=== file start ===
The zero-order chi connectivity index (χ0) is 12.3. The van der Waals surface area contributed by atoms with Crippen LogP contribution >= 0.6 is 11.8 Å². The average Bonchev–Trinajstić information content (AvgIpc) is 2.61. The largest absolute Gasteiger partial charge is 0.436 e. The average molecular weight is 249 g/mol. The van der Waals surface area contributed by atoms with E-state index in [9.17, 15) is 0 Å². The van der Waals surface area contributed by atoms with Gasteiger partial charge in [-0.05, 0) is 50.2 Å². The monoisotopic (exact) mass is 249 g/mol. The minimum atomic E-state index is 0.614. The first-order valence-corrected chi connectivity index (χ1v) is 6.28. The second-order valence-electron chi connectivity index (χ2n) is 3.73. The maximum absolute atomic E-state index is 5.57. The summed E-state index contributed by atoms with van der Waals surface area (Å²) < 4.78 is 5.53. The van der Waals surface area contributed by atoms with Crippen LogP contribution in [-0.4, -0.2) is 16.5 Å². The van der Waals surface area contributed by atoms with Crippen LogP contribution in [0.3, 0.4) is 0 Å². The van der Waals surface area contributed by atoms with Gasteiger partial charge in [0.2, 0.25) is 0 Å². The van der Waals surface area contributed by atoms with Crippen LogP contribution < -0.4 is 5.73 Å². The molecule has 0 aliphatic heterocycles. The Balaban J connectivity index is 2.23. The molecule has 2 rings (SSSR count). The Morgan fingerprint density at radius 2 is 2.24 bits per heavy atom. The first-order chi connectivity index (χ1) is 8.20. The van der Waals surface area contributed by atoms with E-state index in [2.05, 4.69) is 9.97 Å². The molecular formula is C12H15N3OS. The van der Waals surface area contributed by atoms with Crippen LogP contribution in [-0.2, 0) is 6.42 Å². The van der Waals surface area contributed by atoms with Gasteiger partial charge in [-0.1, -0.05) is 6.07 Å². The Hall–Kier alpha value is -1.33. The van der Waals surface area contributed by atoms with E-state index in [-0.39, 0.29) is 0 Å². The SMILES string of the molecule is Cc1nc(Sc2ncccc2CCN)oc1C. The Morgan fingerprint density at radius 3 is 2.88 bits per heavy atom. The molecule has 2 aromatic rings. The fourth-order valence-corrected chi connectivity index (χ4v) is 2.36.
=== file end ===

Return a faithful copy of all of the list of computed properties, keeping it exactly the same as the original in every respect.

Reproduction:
The zero-order chi connectivity index (χ0) is 12.3. The van der Waals surface area contributed by atoms with Crippen LogP contribution >= 0.6 is 11.8 Å². The average Bonchev–Trinajstić information content (AvgIpc) is 2.61. The largest absolute Gasteiger partial charge is 0.436 e. The average molecular weight is 249 g/mol. The van der Waals surface area contributed by atoms with E-state index in [9.17, 15) is 0 Å². The van der Waals surface area contributed by atoms with Gasteiger partial charge in [-0.05, 0) is 50.2 Å². The monoisotopic (exact) mass is 249 g/mol. The minimum atomic E-state index is 0.614. The first-order valence-corrected chi connectivity index (χ1v) is 6.28. The second-order valence-electron chi connectivity index (χ2n) is 3.73. The maximum absolute atomic E-state index is 5.57. The summed E-state index contributed by atoms with van der Waals surface area (Å²) < 4.78 is 5.53. The van der Waals surface area contributed by atoms with Crippen LogP contribution in [-0.4, -0.2) is 16.5 Å². The van der Waals surface area contributed by atoms with Crippen LogP contribution in [0.3, 0.4) is 0 Å². The van der Waals surface area contributed by atoms with Gasteiger partial charge in [0.2, 0.25) is 0 Å². The van der Waals surface area contributed by atoms with Crippen LogP contribution < -0.4 is 5.73 Å². The molecule has 0 aliphatic heterocycles. The Balaban J connectivity index is 2.23. The molecule has 2 rings (SSSR count). The Morgan fingerprint density at radius 2 is 2.24 bits per heavy atom. The first-order chi connectivity index (χ1) is 8.20. The van der Waals surface area contributed by atoms with E-state index in [2.05, 4.69) is 9.97 Å². The molecular formula is C12H15N3OS. The van der Waals surface area contributed by atoms with Crippen LogP contribution in [-0.2, 0) is 6.42 Å². The van der Waals surface area contributed by atoms with Gasteiger partial charge in [-0.1, -0.05) is 6.07 Å². The Hall–Kier alpha value is -1.33. The van der Waals surface area contributed by atoms with E-state index in [-0.39, 0.29) is 0 Å². The SMILES string of the molecule is Cc1nc(Sc2ncccc2CCN)oc1C. The Morgan fingerprint density at radius 3 is 2.88 bits per heavy atom. The molecule has 2 aromatic rings. The fourth-order valence-corrected chi connectivity index (χ4v) is 2.36.